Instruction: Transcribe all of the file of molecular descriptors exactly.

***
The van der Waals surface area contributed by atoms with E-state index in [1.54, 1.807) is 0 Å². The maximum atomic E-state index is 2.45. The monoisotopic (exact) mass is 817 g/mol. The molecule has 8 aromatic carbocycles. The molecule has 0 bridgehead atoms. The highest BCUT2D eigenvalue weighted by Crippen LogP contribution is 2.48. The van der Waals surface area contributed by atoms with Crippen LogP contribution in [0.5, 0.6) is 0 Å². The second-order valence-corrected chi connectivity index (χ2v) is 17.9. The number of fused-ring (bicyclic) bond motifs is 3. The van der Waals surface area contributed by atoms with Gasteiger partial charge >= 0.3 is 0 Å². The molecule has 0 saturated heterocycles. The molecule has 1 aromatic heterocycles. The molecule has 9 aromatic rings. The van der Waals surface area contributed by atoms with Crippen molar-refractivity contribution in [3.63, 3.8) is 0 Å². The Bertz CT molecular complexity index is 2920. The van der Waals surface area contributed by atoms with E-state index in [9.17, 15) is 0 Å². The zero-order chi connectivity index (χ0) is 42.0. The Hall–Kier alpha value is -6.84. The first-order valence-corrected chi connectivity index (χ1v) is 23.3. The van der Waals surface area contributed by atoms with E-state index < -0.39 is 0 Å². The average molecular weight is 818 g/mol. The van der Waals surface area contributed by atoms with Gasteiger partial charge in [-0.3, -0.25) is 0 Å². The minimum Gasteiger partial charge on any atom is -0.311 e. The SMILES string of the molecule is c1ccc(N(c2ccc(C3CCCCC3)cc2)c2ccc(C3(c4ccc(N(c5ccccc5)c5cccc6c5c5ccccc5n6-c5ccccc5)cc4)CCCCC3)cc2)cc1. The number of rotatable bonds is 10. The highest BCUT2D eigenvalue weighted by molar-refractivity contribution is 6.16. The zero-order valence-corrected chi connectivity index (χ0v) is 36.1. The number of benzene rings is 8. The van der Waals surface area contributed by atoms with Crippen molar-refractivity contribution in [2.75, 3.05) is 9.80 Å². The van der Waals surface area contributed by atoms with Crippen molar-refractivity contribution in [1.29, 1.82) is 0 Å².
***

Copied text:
The van der Waals surface area contributed by atoms with E-state index in [1.54, 1.807) is 0 Å². The maximum atomic E-state index is 2.45. The monoisotopic (exact) mass is 817 g/mol. The molecule has 8 aromatic carbocycles. The molecule has 0 bridgehead atoms. The highest BCUT2D eigenvalue weighted by Crippen LogP contribution is 2.48. The van der Waals surface area contributed by atoms with Crippen LogP contribution in [0.5, 0.6) is 0 Å². The second-order valence-corrected chi connectivity index (χ2v) is 17.9. The number of fused-ring (bicyclic) bond motifs is 3. The van der Waals surface area contributed by atoms with Gasteiger partial charge >= 0.3 is 0 Å². The molecule has 0 saturated heterocycles. The molecule has 1 aromatic heterocycles. The molecule has 9 aromatic rings. The van der Waals surface area contributed by atoms with Crippen molar-refractivity contribution in [3.63, 3.8) is 0 Å². The Bertz CT molecular complexity index is 2920. The van der Waals surface area contributed by atoms with E-state index in [9.17, 15) is 0 Å². The zero-order chi connectivity index (χ0) is 42.0. The Hall–Kier alpha value is -6.84. The first-order valence-corrected chi connectivity index (χ1v) is 23.3. The van der Waals surface area contributed by atoms with E-state index < -0.39 is 0 Å². The average molecular weight is 818 g/mol. The van der Waals surface area contributed by atoms with Gasteiger partial charge in [-0.3, -0.25) is 0 Å². The minimum Gasteiger partial charge on any atom is -0.311 e. The SMILES string of the molecule is c1ccc(N(c2ccc(C3CCCCC3)cc2)c2ccc(C3(c4ccc(N(c5ccccc5)c5cccc6c5c5ccccc5n6-c5ccccc5)cc4)CCCCC3)cc2)cc1. The number of rotatable bonds is 10. The highest BCUT2D eigenvalue weighted by molar-refractivity contribution is 6.16. The zero-order valence-corrected chi connectivity index (χ0v) is 36.1. The number of benzene rings is 8. The van der Waals surface area contributed by atoms with Crippen molar-refractivity contribution in [2.75, 3.05) is 9.80 Å². The van der Waals surface area contributed by atoms with Crippen molar-refractivity contribution in [1.29, 1.82) is 0 Å².